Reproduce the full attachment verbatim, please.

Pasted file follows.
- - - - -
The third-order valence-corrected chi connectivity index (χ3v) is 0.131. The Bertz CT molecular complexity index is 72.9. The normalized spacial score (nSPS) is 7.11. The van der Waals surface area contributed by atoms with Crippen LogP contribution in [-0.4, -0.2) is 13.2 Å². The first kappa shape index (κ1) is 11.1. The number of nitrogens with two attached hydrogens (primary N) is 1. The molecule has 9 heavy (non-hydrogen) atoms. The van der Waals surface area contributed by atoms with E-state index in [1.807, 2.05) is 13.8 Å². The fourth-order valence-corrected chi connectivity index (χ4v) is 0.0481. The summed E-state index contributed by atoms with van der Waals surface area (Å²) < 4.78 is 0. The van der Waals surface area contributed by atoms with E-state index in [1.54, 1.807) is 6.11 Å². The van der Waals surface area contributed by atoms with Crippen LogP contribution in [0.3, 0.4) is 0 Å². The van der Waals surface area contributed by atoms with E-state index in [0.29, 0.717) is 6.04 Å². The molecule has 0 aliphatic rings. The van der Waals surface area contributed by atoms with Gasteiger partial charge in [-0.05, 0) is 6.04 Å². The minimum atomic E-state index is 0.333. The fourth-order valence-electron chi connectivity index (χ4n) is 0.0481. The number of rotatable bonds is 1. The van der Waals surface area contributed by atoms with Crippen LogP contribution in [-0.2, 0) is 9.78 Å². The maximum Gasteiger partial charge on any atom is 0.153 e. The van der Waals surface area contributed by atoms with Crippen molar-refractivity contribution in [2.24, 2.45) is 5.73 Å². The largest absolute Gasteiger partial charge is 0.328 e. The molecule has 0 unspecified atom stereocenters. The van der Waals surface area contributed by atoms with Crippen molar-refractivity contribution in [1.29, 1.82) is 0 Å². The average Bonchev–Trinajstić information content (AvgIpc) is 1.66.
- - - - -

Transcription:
The third-order valence-corrected chi connectivity index (χ3v) is 0.131. The Bertz CT molecular complexity index is 72.9. The normalized spacial score (nSPS) is 7.11. The van der Waals surface area contributed by atoms with Crippen LogP contribution in [-0.4, -0.2) is 13.2 Å². The first kappa shape index (κ1) is 11.1. The number of nitrogens with two attached hydrogens (primary N) is 1. The molecule has 9 heavy (non-hydrogen) atoms. The van der Waals surface area contributed by atoms with E-state index in [1.807, 2.05) is 13.8 Å². The fourth-order valence-corrected chi connectivity index (χ4v) is 0.0481. The summed E-state index contributed by atoms with van der Waals surface area (Å²) < 4.78 is 0. The van der Waals surface area contributed by atoms with E-state index in [1.54, 1.807) is 6.11 Å². The van der Waals surface area contributed by atoms with Crippen LogP contribution in [0.3, 0.4) is 0 Å². The van der Waals surface area contributed by atoms with E-state index in [0.29, 0.717) is 6.04 Å². The molecule has 0 aliphatic rings. The van der Waals surface area contributed by atoms with Gasteiger partial charge in [-0.05, 0) is 6.04 Å². The minimum atomic E-state index is 0.333. The fourth-order valence-electron chi connectivity index (χ4n) is 0.0481. The number of rotatable bonds is 1. The van der Waals surface area contributed by atoms with Crippen LogP contribution in [-0.2, 0) is 9.78 Å². The maximum Gasteiger partial charge on any atom is 0.153 e. The van der Waals surface area contributed by atoms with Crippen molar-refractivity contribution in [2.24, 2.45) is 5.73 Å². The largest absolute Gasteiger partial charge is 0.328 e. The molecule has 0 unspecified atom stereocenters. The van der Waals surface area contributed by atoms with Crippen molar-refractivity contribution in [1.29, 1.82) is 0 Å². The average Bonchev–Trinajstić information content (AvgIpc) is 1.66.